I became a fan of author Ryan Holiday when I read “Stillness is the Key” – a book that profoundly influenced my life and introduced me to the philosophy of stoicism. Since then, I’ve caught up on all of Holiday’s books on the subject and have been eagerly awaiting Courage is Calling, finally published in late September.
Philosophy aside, the book re-introduces core principles that most of us were taught at some point in day care or grade school:
Do the right thing, even when no one is watching or when it’s unpopular.
Stick to your principles.
Don’t give up.
Many of the lessons are told through the narratives of famous historical figures like Florence Nightingale, a wealthy British socialite, who after years of living in her family’s ivory tower, ends up reforming the hospital system. There’s John Lewis, a former US representative who was beaten countless times while marching for civil rights in the South. Or Charles de Gaulle, the French politician who refused to surrender France’s dignity even when the city was captured and under siege by Nazi Germany.
And yes, a recent reference for the late Senator John McCain who, despite campaigning against Obamacare, bucked his party and voted to keep the law intact, thus maintaining healthcare coverage for millions of Americans.
These are all admirable examples, some that most of us recognize and are likely inspired by. But the true message isn’t just about their legacy or example, but about their approach. They persevered through situations far more challenging than our own, often at their own peril. There are citations throughout the book of both well-known and unknown people who made sacrifices that ultimately cost them their lives, many of which weren’t recognized at the time but only now as years, decades and centuries have passed.
Courage is Calling also has some blunt messaging and phrasing that some will find offensive. Two of my favorites? “Nihilism is for losers” and “cynicism is for cowards.”
I found the latter more interesting, as I know far too many people who are proud of their cynicism. In their view, cynicism is objectivity. For Holiday, cynicism is for those who don’t aspire to make change, who don’t believe things can be fixed, or who don’t believe our best times are ahead of us. It’s not just their forward-looking view – it’s their vantage point that they’d rather be part of the chorus of criticism or negativity rather than push forward and impact change and make a difference.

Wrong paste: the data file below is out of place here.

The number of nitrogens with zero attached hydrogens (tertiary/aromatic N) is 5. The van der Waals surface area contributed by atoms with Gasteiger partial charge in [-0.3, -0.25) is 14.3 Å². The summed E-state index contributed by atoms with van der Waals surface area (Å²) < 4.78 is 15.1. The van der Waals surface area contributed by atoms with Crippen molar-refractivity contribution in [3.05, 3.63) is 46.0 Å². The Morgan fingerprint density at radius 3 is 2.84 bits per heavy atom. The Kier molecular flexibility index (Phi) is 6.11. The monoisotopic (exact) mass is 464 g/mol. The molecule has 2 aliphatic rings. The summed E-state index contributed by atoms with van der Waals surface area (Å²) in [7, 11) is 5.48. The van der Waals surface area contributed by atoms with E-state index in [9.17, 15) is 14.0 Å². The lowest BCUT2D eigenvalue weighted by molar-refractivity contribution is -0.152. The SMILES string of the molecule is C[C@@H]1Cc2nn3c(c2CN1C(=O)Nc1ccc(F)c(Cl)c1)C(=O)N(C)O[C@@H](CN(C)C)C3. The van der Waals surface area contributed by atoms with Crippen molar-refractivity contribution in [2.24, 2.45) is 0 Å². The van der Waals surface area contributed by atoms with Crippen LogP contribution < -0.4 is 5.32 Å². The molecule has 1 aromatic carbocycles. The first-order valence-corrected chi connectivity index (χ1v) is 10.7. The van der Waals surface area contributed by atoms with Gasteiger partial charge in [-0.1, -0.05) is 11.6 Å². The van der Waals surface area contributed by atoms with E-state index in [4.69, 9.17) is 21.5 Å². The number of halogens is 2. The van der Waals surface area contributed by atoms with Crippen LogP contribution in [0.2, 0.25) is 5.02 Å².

Nihilism is something I find it far easier to reject. Try telling new parents, a kid going off to college, a graduate starting their first job, or someone else on the brink of adventure and purpose that life is meaningless and to hell with any social system. The nihilist is someone who is afraid to make the effort, afraid to get started. They own little courage of their own and would prefer to tear down others than build something meaningful.
But cynicism is everywhere. As someone who leads a cleantech PR firm and marcomm efforts for broader sustainability-driven industries, one of the most common things I hear as pushback against efforts to curb CO2 emissions or plastic waste is, “well what does it matter when China and India aren’t doing anything about it?”
To that, I say – who cares what others do, it’s what I can control that is significant. My efforts matter because the difference I make today could impact one person, maybe even my daughter, who could lead or change the world one day. I reject anyone who believes my voice, opinion, or efforts don’t matter because of what another person (or country) is doing.
Now, apply this beyond my professional example to things in everyday life, and soon you’ll see that influence is everywhere, but it starts with a spark.
Rosa Parks refused to give up her seat and in that moment unintentionally set social justice wheels in motion that continue to this day. When a neighboring nation asked for help from the Spartan army, they were sent one Spartan commander – it was enough. Whistleblowers like Frances Haugen and Edward Snowden, regardless of what you think of their actions, chose to make decisions that forever changed who they are, where they can live, and likely any future career or relationship prospects either will ever have. They sacrificed and let the chips fall where they may.
Point being – courage is contagious, as I’ve seen Holiday and others mention since the book’s publishing.
Maybe my favorite story from Courage is Calling is a short one about when Gen. Douglas MacArthur met with the Japanese in 1945 to negotiate a final surrender and plans for peace. He and his officers took no weapons with them into Japanese-controlled Tokyo Bay. They knew that in doing so the Japanese would recognize the American’s lack of fear, essentially setting the tone for the meeting and subsequent months and years of peace and eventual prosperity between the two nations. It can take one person’s simple act of courage to change the way groups, and even masses of people think.
In a world where not everything goes right, Courage is Calling inspires me to be more accountable, more confident in my convictions, and ultimately reinforces my belief that standing up for yourself and people who can’t stand up for themselves is not just important, it’s the key to leading an enriched life.
Others may take issue with this approach and my (and your) opinions in general, but as the saying goes, “A lion doesn’t concern himself with the opinions of sheep.” Most opinions are extremely unpopular before they become popular, and one would do well to ignore what others think and focus on what they can control – their good deeds and the conviction for which they perform them.
You can find Courage is Calling and the rest of Ryan Holiday’s work on his website.